In November 2014, Warren wrote an opinion piece titled “Structural and Institutional Racism Exists Within Police Forces,” which was published by The New York Times. In this article, he asserted that “it isn’t [just] a few bad apples on police forces”; that “officers are trained to see communities of color as war zones and to behave like occupiers”; that “structural and institutional racism … underlies police violence against black people”; and that because “police officers are so rarely held accountable for killing even unarmed black and brown people,” those communities “have lost faith in the system, which repeatedly tells them black lives don’t matter.”

In a separate November 2014 article, Warren stated that “structural, systemic, institutionalized racism” pervades police forces nationwide; that “police violence against people of color isn’t an aberration”; that “black teenagers are 21 times more likely to be shot dead by police than white [teenagers]”; that “the national police killing epidemic rests comfortably on a pedestal of racially discriminatory police practices … that traumatize millions of young men and sweep hundreds of thousands of them into the criminal justice system for offenses no more serious than having a loose joint”; that “bias in sentencing treats white offenders more leniently than people of color”; and that “the result is the mass incarceration of African Americans, and the legalized forms of discrimination that follow, from the denial of the right to vote, housing discrimination, ineligibility for government benefits and more.”

In December 2016, Warren gave a statement to the Code Pink-sponsored Peoples’ Tribunal on the Iraq War, in which he said that “the U.S. was bombing Iraq for a variety of made-up reasons” as early as the 1980s, in an effort to “position[n] itself … to get access to and control of Iraqi oil.” He also condemned “the lies that have been told [by the U.S. government] … to justify really what is essentially aggressive war without end.”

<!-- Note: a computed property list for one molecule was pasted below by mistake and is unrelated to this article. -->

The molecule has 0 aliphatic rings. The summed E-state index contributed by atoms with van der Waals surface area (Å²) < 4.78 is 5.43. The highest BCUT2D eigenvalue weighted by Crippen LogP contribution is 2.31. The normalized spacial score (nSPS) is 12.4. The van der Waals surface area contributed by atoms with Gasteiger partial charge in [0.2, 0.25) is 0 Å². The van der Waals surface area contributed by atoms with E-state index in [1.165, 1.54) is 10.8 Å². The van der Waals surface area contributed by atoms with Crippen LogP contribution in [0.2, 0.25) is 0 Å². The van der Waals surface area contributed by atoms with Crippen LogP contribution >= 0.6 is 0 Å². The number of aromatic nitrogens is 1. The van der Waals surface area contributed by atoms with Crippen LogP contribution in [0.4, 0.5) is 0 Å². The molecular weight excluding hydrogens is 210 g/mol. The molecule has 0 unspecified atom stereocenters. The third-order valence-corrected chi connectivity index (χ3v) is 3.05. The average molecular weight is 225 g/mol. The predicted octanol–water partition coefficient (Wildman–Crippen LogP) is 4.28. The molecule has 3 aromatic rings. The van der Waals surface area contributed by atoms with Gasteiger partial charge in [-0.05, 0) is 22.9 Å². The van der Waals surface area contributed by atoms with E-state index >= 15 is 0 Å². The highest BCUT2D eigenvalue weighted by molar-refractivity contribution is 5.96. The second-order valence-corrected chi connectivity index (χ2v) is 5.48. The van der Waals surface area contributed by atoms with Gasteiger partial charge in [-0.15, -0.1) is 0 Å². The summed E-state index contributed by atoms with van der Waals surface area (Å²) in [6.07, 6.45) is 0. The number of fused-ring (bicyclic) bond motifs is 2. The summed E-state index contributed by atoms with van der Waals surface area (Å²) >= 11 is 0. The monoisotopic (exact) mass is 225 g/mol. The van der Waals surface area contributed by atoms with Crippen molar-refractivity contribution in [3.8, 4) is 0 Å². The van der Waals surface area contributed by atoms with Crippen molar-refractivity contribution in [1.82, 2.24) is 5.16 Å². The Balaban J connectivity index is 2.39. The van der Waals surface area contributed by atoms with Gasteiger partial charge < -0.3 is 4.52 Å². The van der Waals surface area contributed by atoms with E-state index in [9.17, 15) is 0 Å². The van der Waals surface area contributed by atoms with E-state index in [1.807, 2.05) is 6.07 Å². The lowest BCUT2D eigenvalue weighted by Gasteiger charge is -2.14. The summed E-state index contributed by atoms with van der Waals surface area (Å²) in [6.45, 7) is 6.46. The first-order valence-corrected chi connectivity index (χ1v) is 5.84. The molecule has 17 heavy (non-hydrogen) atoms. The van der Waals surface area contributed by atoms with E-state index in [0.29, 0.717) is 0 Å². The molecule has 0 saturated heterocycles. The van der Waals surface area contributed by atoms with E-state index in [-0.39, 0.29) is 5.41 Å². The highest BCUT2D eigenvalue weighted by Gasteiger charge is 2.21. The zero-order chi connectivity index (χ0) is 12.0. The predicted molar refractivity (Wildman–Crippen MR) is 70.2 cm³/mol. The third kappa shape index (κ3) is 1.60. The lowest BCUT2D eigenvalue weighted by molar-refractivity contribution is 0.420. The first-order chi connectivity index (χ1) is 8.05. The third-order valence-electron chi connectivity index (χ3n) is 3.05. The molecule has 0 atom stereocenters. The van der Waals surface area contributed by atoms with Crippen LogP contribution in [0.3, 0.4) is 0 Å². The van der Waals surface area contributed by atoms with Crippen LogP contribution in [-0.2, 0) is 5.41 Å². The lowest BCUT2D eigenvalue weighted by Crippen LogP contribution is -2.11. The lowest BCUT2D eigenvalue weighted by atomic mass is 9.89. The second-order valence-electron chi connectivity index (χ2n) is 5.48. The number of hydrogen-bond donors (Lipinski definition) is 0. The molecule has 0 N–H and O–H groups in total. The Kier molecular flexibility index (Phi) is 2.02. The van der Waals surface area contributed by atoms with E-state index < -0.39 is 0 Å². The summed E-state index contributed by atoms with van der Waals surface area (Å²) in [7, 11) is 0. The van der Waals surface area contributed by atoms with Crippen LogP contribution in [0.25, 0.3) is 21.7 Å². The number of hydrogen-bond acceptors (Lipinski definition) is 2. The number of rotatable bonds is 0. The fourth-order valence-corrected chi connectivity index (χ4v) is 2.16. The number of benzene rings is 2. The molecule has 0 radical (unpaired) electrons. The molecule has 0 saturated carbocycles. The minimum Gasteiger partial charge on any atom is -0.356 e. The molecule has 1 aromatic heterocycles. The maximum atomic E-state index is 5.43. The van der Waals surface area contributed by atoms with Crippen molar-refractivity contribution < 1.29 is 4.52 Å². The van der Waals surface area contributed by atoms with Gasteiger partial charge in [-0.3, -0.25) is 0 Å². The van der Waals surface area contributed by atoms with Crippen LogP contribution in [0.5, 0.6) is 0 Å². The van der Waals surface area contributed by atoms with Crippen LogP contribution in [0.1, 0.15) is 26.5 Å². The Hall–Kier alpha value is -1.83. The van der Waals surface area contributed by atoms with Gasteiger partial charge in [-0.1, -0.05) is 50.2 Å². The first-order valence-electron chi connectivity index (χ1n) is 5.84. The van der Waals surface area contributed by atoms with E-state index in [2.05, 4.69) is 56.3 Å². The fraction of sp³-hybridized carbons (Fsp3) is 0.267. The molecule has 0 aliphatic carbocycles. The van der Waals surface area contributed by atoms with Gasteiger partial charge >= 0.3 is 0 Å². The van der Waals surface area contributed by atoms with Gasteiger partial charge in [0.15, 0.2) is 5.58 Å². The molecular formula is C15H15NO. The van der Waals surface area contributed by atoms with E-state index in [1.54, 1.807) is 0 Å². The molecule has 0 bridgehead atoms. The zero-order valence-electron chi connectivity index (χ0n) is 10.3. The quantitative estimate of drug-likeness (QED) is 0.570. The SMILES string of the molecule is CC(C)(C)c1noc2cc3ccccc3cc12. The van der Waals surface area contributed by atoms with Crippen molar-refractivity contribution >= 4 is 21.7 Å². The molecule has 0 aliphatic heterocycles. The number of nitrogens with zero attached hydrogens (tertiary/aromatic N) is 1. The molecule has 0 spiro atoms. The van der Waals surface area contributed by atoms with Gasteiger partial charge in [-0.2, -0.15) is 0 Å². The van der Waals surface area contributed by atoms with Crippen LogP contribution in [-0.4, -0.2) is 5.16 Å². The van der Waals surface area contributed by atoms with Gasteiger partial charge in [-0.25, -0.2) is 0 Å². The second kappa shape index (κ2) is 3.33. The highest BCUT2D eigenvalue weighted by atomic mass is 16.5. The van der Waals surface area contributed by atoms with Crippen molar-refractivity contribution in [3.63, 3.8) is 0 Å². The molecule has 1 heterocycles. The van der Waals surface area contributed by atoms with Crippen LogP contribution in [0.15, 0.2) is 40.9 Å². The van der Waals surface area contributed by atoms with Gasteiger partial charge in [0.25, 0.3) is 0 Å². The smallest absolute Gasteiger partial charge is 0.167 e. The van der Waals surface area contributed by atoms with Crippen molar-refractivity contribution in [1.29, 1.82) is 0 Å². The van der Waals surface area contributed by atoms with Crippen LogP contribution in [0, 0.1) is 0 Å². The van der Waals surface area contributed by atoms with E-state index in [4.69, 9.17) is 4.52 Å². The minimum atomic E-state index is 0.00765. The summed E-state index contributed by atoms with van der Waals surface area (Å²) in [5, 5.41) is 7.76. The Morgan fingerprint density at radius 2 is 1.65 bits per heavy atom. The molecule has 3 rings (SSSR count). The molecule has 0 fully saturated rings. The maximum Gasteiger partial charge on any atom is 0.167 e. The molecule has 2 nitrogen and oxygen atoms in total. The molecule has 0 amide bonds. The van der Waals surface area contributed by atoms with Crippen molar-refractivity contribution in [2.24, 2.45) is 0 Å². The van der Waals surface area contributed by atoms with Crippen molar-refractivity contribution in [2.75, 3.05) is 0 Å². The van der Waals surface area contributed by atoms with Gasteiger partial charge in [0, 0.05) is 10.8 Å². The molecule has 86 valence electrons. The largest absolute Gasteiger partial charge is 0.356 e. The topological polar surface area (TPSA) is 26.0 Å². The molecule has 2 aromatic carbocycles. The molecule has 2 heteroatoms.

Writing in The Guardian in January 2017, Warren attacked Jeff Sessions, whom President Trump had appointed to the post of Attorney General, as a racist who routinely “blamed everyone but the police for the nation’s policing problem”; who “reduced whole [nonwhite] communities to erroneous crime statistics”; and who had repeatedly failed to “addres[s] the morality of police killing unarmed women, men, and children.”2

For additional information on Vincent Warren, click here.

NOTE:

1 In a companion case, Grutter v. Bollinger, the Court in 2003 ruled that the University of Michigan’s Law School admissions policy was constitutional because it took a “holistic” approach that used race as merely one of multiple considerations, as prescribed by Bakke.

2 Warren also criticized Sessions for having “urged Congress to defund” Barack Obama‘s DACA and DAPA executive orders, which had provided millions of illegal aliens with temporary legal status, work permits, access to certain publicly funded social services, and protection from deportation.